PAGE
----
Slavery in the New Testament (Philemon)

13 I would have been glad to keep him with me, in order that he might serve me on your behalf during my imprisonment for the gospel, 14 but I preferred to do nothing without your consent in order that your goodness might not be by compulsion but of your own accord. 15 For this perhaps is why he was parted from you for a while, that you might have him back forever, 16 no longer as a bondservant but more than a bondservant, as a beloved brother—especially to me, but how much more to you, both in the flesh and in the Lord.

This little letter is from the Paul to Philemon (a slave owner) on behalf of Onesimus (a slave owned by said owner) whereby the Apostle practically lives out the New Testament teaching on slavery. When we hear the word “slave” we think of the kind of slavery in the Western World from about 200 years ago. The kind of slavery that was present in Biblical times (and for most of the world for most of history) is generally a bit different. Nevertheless, there are parallels. The New Testament teaching on slavery really depends greatly on who’s receiving it. For slaves, the Bible says “do your best to work hard for your master as though they are Jesus, that’s how best to make the gospel look good.” The teaching for slave owners is “treat your slaves well and don’t be harsh with them, that’s how best to make the gospel look good… and if they’re Christians, treat them as a brother, not a slave.” So, here is Paul. One would think, from our context “surely the Bible condemns slavery!” But it doesn’t. But neither does it endorse slavery. Paul’s actions give us a practical example of how we live… an individual’s status is not the primary concern of the Christian life, it’s all about the advancement of the gospel. “But wait, slavery is evil and there’s nothing more important than stomping out slavery/racism/bigotry!” Right? Well, at least according to the Bible, there is something more important, as evil as those things may be, and that’s telling people about Jesus. In other words, if a Christian is more concerned about “social justice” than getting out the message of Jesus, they’re not lining up with the Bible too well. So, Paul doesn’t say slavery is an abomination, or that there should be laws against it, and he doesn’t feel compelled to hide Onesimus because slavery is unjust and thus he had an obligation to fight it. In fact, Paul sends the slave back to his owner and reasons with Philemon to do what’s right on the basis of the gospel. Of course Paul is opposing slavery, but he does so in a way that shows there is something more important than our “pet projects,” the gospel. No, social justice isn’t the gospel, telling people of the death, burial, resurrection etc. of Jesus, that’s the gospel. If we can effect positive change in other areas, that’s wonderful, and we should, but not at the expense of every single Christian telling people about Jesus. That’s hard to understand, even harder to do, yet we should.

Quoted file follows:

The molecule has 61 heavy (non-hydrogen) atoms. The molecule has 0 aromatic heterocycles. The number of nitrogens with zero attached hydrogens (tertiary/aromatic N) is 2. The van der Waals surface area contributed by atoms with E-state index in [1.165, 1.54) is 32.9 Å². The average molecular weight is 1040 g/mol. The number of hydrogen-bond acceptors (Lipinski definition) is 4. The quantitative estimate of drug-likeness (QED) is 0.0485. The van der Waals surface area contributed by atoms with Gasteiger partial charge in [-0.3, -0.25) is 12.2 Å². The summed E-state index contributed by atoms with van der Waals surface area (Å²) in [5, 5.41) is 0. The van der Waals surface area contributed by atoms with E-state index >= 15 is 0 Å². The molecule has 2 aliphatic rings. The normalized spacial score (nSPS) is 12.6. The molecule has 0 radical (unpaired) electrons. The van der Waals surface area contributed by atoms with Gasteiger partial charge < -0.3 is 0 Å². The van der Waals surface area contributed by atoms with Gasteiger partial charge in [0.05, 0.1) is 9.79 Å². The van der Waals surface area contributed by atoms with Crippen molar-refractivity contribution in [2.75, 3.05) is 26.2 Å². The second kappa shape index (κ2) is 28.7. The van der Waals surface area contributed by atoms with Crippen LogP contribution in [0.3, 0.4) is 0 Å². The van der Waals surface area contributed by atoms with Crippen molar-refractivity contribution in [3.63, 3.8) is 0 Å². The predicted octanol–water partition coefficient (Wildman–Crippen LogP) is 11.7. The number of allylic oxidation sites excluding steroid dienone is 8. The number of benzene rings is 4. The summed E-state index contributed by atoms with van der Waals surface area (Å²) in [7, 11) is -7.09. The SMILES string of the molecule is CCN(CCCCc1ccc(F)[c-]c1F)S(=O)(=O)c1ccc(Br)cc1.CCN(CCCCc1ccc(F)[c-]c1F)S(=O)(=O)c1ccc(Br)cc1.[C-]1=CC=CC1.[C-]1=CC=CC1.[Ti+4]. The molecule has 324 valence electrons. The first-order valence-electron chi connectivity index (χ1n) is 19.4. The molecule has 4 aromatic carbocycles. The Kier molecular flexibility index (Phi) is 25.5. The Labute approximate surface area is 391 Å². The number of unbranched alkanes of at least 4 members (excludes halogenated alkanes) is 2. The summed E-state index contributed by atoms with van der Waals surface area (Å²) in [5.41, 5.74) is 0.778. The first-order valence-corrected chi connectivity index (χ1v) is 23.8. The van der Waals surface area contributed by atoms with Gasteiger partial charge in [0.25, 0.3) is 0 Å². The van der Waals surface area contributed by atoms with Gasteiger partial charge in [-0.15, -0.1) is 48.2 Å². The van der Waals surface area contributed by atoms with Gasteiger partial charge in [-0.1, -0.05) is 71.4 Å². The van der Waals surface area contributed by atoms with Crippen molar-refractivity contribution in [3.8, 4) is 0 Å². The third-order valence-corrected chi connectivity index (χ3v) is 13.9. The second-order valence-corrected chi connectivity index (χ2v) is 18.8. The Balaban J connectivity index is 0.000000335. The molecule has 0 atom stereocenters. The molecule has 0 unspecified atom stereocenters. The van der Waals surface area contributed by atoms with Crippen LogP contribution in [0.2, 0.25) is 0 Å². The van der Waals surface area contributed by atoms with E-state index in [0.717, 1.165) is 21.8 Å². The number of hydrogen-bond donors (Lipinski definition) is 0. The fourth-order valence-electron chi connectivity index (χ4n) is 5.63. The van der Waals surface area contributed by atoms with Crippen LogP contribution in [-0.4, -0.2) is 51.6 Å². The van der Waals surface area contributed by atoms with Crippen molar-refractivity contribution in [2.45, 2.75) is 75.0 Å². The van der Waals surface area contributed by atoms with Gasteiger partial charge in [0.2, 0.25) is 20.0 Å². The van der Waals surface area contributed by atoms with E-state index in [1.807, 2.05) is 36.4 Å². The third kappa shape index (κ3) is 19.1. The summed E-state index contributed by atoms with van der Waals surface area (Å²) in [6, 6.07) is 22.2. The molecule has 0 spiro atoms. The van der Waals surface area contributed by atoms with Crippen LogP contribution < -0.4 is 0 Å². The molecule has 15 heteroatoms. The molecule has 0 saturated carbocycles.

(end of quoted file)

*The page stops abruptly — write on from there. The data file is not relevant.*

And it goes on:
About John Harris

χian, Jesus saves. μιᾶς γυναικὸς ἄνδρα, Pastor at Pleasant Heights, PhD (NT) candidate at Midwestern; forever Texan, μολὼν λαβέ; Nitwit! Blubber! Oddment! Tweak! Allons-y
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